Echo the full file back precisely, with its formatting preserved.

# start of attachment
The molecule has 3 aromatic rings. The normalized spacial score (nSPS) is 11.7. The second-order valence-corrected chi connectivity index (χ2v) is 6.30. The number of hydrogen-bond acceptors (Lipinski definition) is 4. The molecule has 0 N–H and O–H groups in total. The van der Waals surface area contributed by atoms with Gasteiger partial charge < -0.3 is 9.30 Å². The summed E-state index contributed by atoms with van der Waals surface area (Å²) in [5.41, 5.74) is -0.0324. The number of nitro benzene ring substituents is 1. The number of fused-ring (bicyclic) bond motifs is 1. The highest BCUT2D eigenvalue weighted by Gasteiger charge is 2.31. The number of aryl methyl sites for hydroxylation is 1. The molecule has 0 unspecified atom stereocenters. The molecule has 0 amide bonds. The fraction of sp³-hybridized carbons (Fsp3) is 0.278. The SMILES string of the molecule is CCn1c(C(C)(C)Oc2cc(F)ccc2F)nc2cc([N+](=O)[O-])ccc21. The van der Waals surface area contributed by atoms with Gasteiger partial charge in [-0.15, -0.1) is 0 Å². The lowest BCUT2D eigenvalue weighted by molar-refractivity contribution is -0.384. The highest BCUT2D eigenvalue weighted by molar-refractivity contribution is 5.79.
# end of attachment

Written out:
The molecule has 3 aromatic rings. The normalized spacial score (nSPS) is 11.7. The second-order valence-corrected chi connectivity index (χ2v) is 6.30. The number of hydrogen-bond acceptors (Lipinski definition) is 4. The molecule has 0 N–H and O–H groups in total. The van der Waals surface area contributed by atoms with Gasteiger partial charge < -0.3 is 9.30 Å². The summed E-state index contributed by atoms with van der Waals surface area (Å²) in [5.41, 5.74) is -0.0324. The number of nitro benzene ring substituents is 1. The number of fused-ring (bicyclic) bond motifs is 1. The highest BCUT2D eigenvalue weighted by Gasteiger charge is 2.31. The number of aryl methyl sites for hydroxylation is 1. The molecule has 0 unspecified atom stereocenters. The molecule has 0 amide bonds. The fraction of sp³-hybridized carbons (Fsp3) is 0.278. The SMILES string of the molecule is CCn1c(C(C)(C)Oc2cc(F)ccc2F)nc2cc([N+](=O)[O-])ccc21. The van der Waals surface area contributed by atoms with Gasteiger partial charge in [-0.15, -0.1) is 0 Å². The lowest BCUT2D eigenvalue weighted by molar-refractivity contribution is -0.384. The highest BCUT2D eigenvalue weighted by molar-refractivity contribution is 5.79.